With so little homegrown uranium, the United States has to import more than 80% of the uranium it needs to fuel its reactors. Thankfully, for 18 years a deal with Russia has filled that gap. The “Megatons to Megawatts” agreement, whereby Russia downblends highly enriched uranium from nuclear warheads to create reactor fuel, has provided the US with a steady, inexpensive source of uranium since 1993. The problem is that the program is coming to an end next year.
The Upside to a Natural Gas Downturn Marin Katusa, for The Daily Reckoning Monday April 2, 2012
correct or not?
Heat and drought force closures, reductions at nuclear power plants.
It truly is amazing how confused the pro-nukers think everyone else is. When SanO's chief public affairs spokeswoman referred to their busted steam generators as "power generators" in her slide show during a recent SCAG meeting (SoCal Assoc. of Governments) nobody came out of the woodwork to call her ignorant -- but if Mr. Hunt uses the exact same phrase in the exact same way -- the trolls come out.
And their great hope -- thorium (or is it boron fusion this time?) has had 60 years to come to fruition -- NOTHING has been holding it back -- except its own inherent problems, which are legion.
Commentator Len Gould can't grasp the goals of the anti-nuclear activists because he doesn't realize they DO strive for better regulations --which keep not happening, and they oppose nuclear weapons too -- and so should he. He also fails to grasp, that they support renewables, not other people's nukes, and do so because renewables work fine. California could be a net green energy exporter, but not if we keep plugging up the nukes with toilet paper and spit and letting them run 'til the flow-induced vibration shakes them apart again.
Jack Ellis 7.31.12
I don't agree with Mr. Hunt's or Mr. Hoffman's opinion of nuclear power, which is based as much on fearmongering as is the California ISO's asymmetric risk to reliability argument for building a bunch of new, gas-fired plants without exploring other cost-effective alternatives. Every technology for producing electricity has strengths, weaknesses, costs and benefits. In the case of renewable energy, the principal weakness is its variability and uncertainty, which is incompatible with the needs of modern economies that rely on a steady, predictable and controllable supply of electricity. In other words, relying on renewable energy alone is a pipe dream. Storage won't cut it, not even if the Salton Sea was made available.
Where Mr. Hunt's advocacy for renewable energy runs off the rails is in his enthusiasm for feed-in tariffs. They do provide certainty for developers and financiers and they have been used in many countries around the world, but Mr. Hunt has neglected to mention that in most cases, the tariff rate was set to absurd levels. As a result, German electricity users are facing sizable increases in the price of electricity. In Spain, utilities have been required to keep amounts paid out under feed-in tariffs as assets on their balance sheets subject to future collection rather than collecting those from consumers right away. While I have not personally examined the financial statements of the Spanish grid operator or the largest investor-owned utilities in Spain, accruing the cost of feed-in tariffs as high as 50 cents per kWh without any assurance they can eventually be collected probably isn't enhancing anyone's credit rating.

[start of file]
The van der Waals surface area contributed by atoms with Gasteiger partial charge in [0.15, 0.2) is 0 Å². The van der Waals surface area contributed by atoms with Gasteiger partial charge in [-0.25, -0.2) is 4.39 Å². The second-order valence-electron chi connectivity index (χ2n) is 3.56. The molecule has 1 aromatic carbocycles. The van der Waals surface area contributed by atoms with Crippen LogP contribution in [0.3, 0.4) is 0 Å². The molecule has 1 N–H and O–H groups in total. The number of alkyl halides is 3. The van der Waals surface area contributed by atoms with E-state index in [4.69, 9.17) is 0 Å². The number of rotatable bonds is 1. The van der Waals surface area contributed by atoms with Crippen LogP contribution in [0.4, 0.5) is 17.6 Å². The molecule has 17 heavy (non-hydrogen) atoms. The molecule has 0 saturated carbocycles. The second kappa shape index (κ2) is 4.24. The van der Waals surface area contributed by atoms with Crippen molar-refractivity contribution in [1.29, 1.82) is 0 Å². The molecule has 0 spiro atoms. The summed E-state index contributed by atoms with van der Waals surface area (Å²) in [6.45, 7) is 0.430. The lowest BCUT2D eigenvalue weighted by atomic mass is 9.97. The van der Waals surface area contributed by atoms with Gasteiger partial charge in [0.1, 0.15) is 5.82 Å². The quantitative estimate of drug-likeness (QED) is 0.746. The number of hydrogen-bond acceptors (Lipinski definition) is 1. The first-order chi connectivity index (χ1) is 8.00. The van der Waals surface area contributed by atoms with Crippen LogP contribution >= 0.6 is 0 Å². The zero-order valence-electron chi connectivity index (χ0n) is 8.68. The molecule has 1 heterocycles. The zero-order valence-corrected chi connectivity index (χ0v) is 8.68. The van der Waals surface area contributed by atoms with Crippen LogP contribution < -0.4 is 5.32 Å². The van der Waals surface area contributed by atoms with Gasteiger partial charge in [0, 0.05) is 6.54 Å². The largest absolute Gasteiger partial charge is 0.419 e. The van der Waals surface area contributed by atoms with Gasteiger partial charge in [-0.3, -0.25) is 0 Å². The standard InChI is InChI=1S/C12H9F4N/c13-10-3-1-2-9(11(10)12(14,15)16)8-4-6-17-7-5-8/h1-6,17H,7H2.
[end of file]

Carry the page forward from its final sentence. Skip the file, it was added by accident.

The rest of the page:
The anti-nuclear crowd makes an assumption that any exposure to radiation is innately harmful when in fact I suspect there is little scientific evidence to support that assumption. We know for a fact that too much radiation exposure can lead to death, but we don't really know the threshold above which radiation exposure places us at greater risk of dying than, say, driving a car or walking down the street or taking a bath or engaging in any other activity that has a finite risk of shortening our lives. In fact, as physicist Richard Mueller points out in his book Physics for Future Presidents, the incidence of cancer in Denver, an area that is somewhat more exposed to cosmic radiation than most parts of the US, has a lower incidence of cancers. There may be many reasons for that anomaly, and one of them could be that small doses of radiation are actually beneficial rather than harmful.
It'll be interesting to see how the German nuclear-free experiment turns out. I'm anxiously awaiting the results.
Michael Keller 7.31.12
I am puzzled. If California has a huge surplus of power, why the need for "feed-in" tariffs? Ah, a temporary lapse in memory. Need the feed-in tariffs so highly uncompetitive power generators can be compensated at the expense of the taxpayers and consumers. That would include Tam's wonderful solar energy.
I am quite sure California will carefully consider their options, apply leftist thinking and then increase the price of power, thereby helping drive even more businesses out of the state.
As for nuclear, rumors as to its demise are premature. Never know when technology will pull a rabbit out of the hat.
Ferdinand E. Banks 8.1.12
You dont have to wait for the results, Jack. I can give them to you now. The Germans will import electricity ,and the dumb exporting countries might see their electric bills double. Everybody in this exporting country, Sweden, knows that, but they hope that Angela and her foot soldiers will see the light and show them some mercy. Ignorance is probably the right word here. As for wind and solar solving the energy problem in Germany, only a fool would believe that, and plenty do.